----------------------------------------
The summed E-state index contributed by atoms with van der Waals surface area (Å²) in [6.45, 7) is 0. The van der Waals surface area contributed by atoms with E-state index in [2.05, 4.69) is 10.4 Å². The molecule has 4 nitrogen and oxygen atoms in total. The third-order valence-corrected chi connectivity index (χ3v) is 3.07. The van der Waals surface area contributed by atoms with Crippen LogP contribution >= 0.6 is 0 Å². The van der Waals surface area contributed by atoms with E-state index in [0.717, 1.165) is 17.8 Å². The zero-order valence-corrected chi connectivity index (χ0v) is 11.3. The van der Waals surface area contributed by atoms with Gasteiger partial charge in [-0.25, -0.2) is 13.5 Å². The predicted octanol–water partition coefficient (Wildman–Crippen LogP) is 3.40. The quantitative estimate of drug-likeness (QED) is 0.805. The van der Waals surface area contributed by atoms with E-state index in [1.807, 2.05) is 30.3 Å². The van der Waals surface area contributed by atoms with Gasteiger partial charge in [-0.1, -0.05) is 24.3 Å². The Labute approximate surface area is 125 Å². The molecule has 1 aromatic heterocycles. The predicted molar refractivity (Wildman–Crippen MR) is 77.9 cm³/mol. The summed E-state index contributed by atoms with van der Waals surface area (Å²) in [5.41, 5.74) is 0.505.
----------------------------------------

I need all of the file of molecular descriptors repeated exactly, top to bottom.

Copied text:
The summed E-state index contributed by atoms with van der Waals surface area (Å²) in [6.45, 7) is 0. The van der Waals surface area contributed by atoms with E-state index in [2.05, 4.69) is 10.4 Å². The molecule has 4 nitrogen and oxygen atoms in total. The third-order valence-corrected chi connectivity index (χ3v) is 3.07. The van der Waals surface area contributed by atoms with Crippen LogP contribution >= 0.6 is 0 Å². The van der Waals surface area contributed by atoms with E-state index in [0.717, 1.165) is 17.8 Å². The zero-order valence-corrected chi connectivity index (χ0v) is 11.3. The van der Waals surface area contributed by atoms with Gasteiger partial charge in [-0.25, -0.2) is 13.5 Å². The predicted octanol–water partition coefficient (Wildman–Crippen LogP) is 3.40. The quantitative estimate of drug-likeness (QED) is 0.805. The van der Waals surface area contributed by atoms with E-state index in [1.807, 2.05) is 30.3 Å². The van der Waals surface area contributed by atoms with Gasteiger partial charge in [-0.1, -0.05) is 24.3 Å². The Labute approximate surface area is 125 Å². The molecule has 1 aromatic heterocycles. The predicted molar refractivity (Wildman–Crippen MR) is 77.9 cm³/mol. The summed E-state index contributed by atoms with van der Waals surface area (Å²) in [5.41, 5.74) is 0.505.